Catch Rec is a series where the Complex Pop Culture team recommends movies, TV shows, or books that we're big fans of but might not be on your radar. 

TV critic Matt Zoller Seitz tweeted earlier this week: "That moment when you realize every movie is directed by Joe Swanberg." It feels true, especially coming on the heels of the successful Drinking Buddies, the release of his low-key Jane Adams-led film All the Light in the Sky, and his Sundance 2014 hit Happy Christmas. Feels like Swanberg is buzzing with such nervous energy that he'll just draw up an outline (his signature shtick—he doesn't write complete scripts), call up a few friends, and pick up a camera.

Enter: 24 Exposures, Swanberg's experimental foray into genre filmmaking that centers on fetish photographer Billy (Adam Wingard), an artist who collaborates with his girlfriend (White) on casting models, costuming them as corpses, and staging the crime scenes to shoot. When the work day is over, the couple even decide on which model, if the opportunity presents itself, to bring into bed with them. But Billy's work is thrown for a loop when he's questioned by depressed homicide detective Michael Bamfeaux (Simon Barrett) about the murder of one of his models.

In addition to Wingard and Barrett (whose film You're Next starred Swanberg), the cast rattles off like Swanberg's wedding guest list: Helen Rogers, Caroline White, Greg Lyon, and Sophia Takal, of All the Light in the Sky. Tying it together, the micro-budget genre flick's got the feel of late-night programming like you'd find on a tube TV at a Bumblefuck, U.S.A. Motel 6. It's dirty, it's unsettling, and it's shot as on-the-fly as public access television.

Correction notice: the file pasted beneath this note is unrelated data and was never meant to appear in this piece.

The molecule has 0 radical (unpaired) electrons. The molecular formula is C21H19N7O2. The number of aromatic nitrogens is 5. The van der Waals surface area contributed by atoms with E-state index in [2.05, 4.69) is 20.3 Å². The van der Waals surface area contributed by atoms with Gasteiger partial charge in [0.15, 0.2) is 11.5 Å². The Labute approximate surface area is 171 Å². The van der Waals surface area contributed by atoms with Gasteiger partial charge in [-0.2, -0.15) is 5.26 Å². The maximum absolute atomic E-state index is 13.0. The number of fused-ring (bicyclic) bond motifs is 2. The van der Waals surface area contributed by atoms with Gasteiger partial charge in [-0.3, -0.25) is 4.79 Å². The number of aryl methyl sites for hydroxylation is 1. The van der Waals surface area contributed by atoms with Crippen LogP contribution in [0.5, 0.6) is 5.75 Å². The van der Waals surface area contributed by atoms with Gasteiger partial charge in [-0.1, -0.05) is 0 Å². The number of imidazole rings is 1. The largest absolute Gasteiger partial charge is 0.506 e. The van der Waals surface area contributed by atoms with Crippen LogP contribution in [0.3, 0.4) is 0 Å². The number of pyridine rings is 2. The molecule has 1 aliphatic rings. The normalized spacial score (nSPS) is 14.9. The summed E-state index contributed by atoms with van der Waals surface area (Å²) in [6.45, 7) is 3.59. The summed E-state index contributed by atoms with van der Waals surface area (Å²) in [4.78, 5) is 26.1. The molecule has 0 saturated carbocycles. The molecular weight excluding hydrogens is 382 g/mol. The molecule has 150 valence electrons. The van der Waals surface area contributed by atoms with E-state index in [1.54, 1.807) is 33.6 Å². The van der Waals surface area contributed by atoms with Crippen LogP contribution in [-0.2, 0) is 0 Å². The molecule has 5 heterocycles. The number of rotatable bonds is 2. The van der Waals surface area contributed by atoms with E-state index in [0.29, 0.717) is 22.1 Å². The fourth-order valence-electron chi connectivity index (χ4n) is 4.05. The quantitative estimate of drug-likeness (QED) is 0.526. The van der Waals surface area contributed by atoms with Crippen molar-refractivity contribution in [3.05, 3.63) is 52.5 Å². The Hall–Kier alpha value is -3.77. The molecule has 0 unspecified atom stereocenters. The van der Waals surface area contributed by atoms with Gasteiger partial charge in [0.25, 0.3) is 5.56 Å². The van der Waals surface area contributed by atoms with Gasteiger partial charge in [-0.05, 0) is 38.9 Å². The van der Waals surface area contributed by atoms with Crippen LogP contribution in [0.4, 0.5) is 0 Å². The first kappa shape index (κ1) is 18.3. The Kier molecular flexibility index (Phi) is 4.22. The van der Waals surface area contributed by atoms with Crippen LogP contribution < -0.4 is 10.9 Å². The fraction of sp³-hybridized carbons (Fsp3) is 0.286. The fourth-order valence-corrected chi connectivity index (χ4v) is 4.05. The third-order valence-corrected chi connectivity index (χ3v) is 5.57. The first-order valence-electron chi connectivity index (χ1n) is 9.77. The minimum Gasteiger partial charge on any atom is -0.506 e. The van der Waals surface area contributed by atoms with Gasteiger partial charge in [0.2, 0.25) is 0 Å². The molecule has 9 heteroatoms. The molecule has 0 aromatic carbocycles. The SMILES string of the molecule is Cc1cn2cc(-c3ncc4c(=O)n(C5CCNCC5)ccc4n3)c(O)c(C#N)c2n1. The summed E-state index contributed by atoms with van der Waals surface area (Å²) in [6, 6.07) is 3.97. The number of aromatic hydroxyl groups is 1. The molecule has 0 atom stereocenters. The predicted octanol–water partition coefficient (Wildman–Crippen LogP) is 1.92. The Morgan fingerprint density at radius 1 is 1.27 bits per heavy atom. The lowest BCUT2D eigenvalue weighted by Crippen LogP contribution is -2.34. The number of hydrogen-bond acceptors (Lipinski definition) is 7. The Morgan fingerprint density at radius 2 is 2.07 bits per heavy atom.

But Swanberg doesn't work for the sake of being prolific. Rather, his movies seem to be his way of challenging the public with issues he's wrestling to answer, sometimes not even reaching a conclusion by the film's end. In 24 Exposures, he lays it out on the table when Billy admits to his own voyeurism, posing the question: What's the acceptable line between your art and your reality? How do you manifest your desires without them getting the best of you?

Rather than the homicide investigation as the central plot, you realize the murder was simply a curious way to connect the men to each other. A detective bogged down with dealing with actual dead bodies is able to step back from his own distressing reality by acting as an audience to the creation of Billy's art. Bamfeaux's new hobby becomes a twisted way of detaching himself. Yet, as the detective finds himself liberated through Billy's workBilly becomes consumed by his fantasies and sexual impulses, first for a jealous model Callie (Takal) and then waitress/new muse Rebecca (Rogers), a woman stuck in an abusive relationship.

Questions of consent, domestic abuse, and the objectification of women rush to the forefront here. The eroticism of fetish photography is presented in an unglossy way that undermines it. Only when Billy begins acting out his desires outside his work does it become problematic and compromise the integrity of his subjects, resulting in a series of confrontations that mark the consequences of his transgressive actions. Unsatisfyingly, however, the issue of domestic abuse is treaded over, offering a too-easy solution for Rebecca, though still giving her relief.

But as a wink to the audience, Swanberg literally inserts himself as a character and addresses the unresolved experiences that Det. Bamfeaux, a changed man, ultimately wants to write about, saying, "These kinds of things happen in real life, but they don’t make for compelling, commercial, uh… books."

Its other drawbacks are obvious: the acting isn't Oscar-winning, and the film can sometimes feel like a really rough draft of a pitch to David Fincher. But that only adds to its bizarre charm. It it's not exactly a slasher flick, not exactly a sexploitation flick, nor is it exactly a lo-fi drama. Ultimately, the film is an exploration of human relationships and expression of taboo fantasies presented so blatantly that it's guaranteed to receive polarizing responses from its audiences. If it didn't, it wouldn't be a Swanberg flick.

Written by Tara Aquino (@t_akino)

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